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For a couple of years or so, I have been hosting my open source projects in Google Code. The time to jump ship has come. The major reason for this move is that Google Code stopped supporting file downloads three weeks ago. This is unfortunate given that "binary" releases are a must for proper software distribution. Sure, I could use a third-party service like Bintray to offer the downloads, but I'd rather consolidate all project data in a single location.
Over a year ago, I developed two command line utilities for NetBSD (sysbuild and sysupgrade) and a supporting library for the two tools (shtk). These were all introduced in their corresponding blog posts —Introducing sysbuild for NetBSD, Introducing sysupgrade for NetBSD and Introducing shtk— and since then I have heard good comments about them. About a couple of weeks ago, I started working on the much-needed rewrite of pkg_comp and a supporting standalone tool.
Have you ever wanted to have a collection of ready-to-use modules for shell scripts? I have, particularly because I keep reimplementing the same functions over and over and over and over again whenever I write non-trivial shell scripts, and I'm tired of doing so. That's why I have just abstracted all the common code in the aforementioned tools and put it into a new package called the "Shell Toolkit", or shtk for short.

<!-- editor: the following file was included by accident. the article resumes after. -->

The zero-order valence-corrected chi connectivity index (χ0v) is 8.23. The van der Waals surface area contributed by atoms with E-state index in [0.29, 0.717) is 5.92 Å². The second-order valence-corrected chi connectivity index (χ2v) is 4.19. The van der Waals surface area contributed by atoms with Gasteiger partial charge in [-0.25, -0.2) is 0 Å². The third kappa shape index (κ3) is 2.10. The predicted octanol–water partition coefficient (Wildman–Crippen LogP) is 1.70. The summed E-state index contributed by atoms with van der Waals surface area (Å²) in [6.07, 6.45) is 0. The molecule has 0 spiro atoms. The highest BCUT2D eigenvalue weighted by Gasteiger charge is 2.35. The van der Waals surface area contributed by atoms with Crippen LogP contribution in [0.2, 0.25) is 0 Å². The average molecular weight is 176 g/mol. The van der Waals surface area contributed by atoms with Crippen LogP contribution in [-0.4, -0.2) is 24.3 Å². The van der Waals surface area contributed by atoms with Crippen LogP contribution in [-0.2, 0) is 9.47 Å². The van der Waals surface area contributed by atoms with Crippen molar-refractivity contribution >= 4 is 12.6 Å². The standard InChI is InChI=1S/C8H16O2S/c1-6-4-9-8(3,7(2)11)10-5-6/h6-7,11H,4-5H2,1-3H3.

Over the last two weeks, you might have had fun rolling your own NetBSD binary releases with sysbuild. But what fun is that if you have no trivial way of upgrading your existing NetBSD installation to a newer version? Upgrading NetBSD to a newer version from distribution sets generally looks like the following; Fetch new distribution sets (or roll your own).Upgrade the kernel.Unpack the distribution sets over the root directory, without fat-fingering the command and unpacking etc.
NetBSD's build system is close to awesome: after checking a source tree out from CVS on virtually any Unix-like operating sytem, building a full NetBSD release for any of the supported platforms is as simple as running the build.sh script with the right arguments. There are, however, a few things that would deserve automation in this process, but that are not in build.sh's domain to solve. These are: Fetching and keeping the source tree up to date: interacting with CVS is still the responsibility of the user.